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DPP vs COLMAN

Gaspard insists on private CLICO enquiry in second letter to commissioner

By Darren Bahaw News Editor

DIRECTOR of Public Prosecutions (DPP) Roger Gaspard has written to the chairman of the Commission of Enquiry investigating the collapse of CL Financial Ltd, three of its subsidiaries and the Hindu Credit Union calling on him to reconsider his decision to continue the enquiry in public.

Gaspard's six-page letter sent to Sir Anthony Colman yesterday, a copy of which was obtained by the Express, maintained that the public enquiry had the potential to jeopardise "a potentially strong and credible prosecution" of former CL Financial business executives on the basis of adverse pre-trial publicity.

The DPP's letter was in response to Colman's refusal to accede to a request to conduct the "potentially damaging" aspects of the enquiry in private and the "grave inaction" of Attorney General Anand Ramlogan to advise President George Maxwell Richards to suspend the enquiry or at least vary the terms of reference of the enquiry.

Both Colman and Ramlogan have insisted it was contrary to the public's interest to conduct the enquiry in private.

Gaspard wants Colman to state the reasons why the public interest would be better served in continuing the enquiry in public "rather than avoiding the likelihood of a potentially credible prosecution being stayed on the ground that (the) defendants had been prejudiced by publicity caused by your enquiry".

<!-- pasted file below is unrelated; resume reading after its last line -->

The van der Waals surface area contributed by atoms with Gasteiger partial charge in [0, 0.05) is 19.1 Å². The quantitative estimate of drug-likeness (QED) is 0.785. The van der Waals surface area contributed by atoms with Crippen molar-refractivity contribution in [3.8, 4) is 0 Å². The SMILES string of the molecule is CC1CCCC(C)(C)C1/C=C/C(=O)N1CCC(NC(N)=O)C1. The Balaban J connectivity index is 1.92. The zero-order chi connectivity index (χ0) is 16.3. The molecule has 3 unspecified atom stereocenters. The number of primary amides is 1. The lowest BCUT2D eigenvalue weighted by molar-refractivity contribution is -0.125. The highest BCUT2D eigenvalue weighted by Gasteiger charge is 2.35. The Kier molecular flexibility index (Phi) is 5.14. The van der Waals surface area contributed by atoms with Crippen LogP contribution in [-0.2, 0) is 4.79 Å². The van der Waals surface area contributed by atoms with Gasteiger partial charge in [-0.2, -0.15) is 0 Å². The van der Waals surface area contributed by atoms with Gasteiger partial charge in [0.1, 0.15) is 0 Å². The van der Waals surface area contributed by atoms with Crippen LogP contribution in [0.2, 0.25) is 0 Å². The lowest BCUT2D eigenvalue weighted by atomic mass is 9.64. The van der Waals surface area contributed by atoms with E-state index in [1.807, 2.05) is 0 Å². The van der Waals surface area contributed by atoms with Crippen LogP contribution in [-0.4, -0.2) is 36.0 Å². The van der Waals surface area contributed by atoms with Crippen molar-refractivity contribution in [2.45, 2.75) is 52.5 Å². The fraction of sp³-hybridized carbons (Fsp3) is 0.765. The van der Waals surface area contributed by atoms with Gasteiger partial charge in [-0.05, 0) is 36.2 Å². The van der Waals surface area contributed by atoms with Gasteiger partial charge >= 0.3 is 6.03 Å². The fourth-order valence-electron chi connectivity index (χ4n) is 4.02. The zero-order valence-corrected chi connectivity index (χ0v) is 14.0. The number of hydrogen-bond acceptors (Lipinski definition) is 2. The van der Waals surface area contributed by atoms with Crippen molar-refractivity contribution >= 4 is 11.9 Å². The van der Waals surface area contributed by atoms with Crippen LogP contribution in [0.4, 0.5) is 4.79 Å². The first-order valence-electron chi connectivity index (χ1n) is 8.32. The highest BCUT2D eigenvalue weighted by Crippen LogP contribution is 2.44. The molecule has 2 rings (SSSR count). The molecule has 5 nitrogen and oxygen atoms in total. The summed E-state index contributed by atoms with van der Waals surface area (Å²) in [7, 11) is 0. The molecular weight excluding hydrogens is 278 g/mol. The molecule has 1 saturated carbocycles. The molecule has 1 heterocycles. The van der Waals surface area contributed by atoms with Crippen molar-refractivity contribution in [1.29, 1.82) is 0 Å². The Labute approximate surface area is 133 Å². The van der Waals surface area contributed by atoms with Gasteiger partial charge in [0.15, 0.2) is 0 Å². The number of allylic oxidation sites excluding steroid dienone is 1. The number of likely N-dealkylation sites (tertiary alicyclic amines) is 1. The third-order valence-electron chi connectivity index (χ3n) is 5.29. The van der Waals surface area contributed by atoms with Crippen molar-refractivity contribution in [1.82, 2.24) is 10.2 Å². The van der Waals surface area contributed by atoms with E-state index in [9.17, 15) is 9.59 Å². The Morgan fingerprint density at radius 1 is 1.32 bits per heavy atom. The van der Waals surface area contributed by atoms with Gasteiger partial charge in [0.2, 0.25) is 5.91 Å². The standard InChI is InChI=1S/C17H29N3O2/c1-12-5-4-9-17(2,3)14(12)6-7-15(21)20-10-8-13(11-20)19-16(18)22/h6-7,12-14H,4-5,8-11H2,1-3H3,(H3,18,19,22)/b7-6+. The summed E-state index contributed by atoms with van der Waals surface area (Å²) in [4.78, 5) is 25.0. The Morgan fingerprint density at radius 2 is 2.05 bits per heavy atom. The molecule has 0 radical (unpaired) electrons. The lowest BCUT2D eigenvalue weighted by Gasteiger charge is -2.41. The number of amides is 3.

The letter requested Colman not to make any adverse findings against any person or entity as having committed a criminal offence; make any findings, observations or recommendations as to whether there are any grounds for criminal proceedings against any person or entity; whether criminal proceedings should therefore be recommended to the Director of Public Prosecutions for his consideration; issue any Salmon letters (correspondence to any entity or person outlining potential wrongdoing and calling on them to respond); compel any person to give evidence who has indicated an intention to exercise his or her privilege against self-incrimination.

He also requested that Colman refrain from accepting any evidence which may be the subject of the criminal investigation whether or not it is in the public domain or receive any evidence pertaining to the culpability of any persons or entity leading to the collapse of the financial institutions.

Gaspard made public the police investigation against former CL Financial business executives on November 8, warning the media to refrain from publishing any information which could jeopardise the investigation.

By then, a hand-picked team of police officers comprising specialist white-collar crime investigators from the Anti-Corruption Investigations Bureau, Fraud Squad and other agencies had already begun their probe a week earlier, on the basis of a forensic report submitted by the Central Bank into CL Financial.

His warning to the media, he said, came after repeated attempts to convince the Attorney General to preserve the integrity of the police investigation.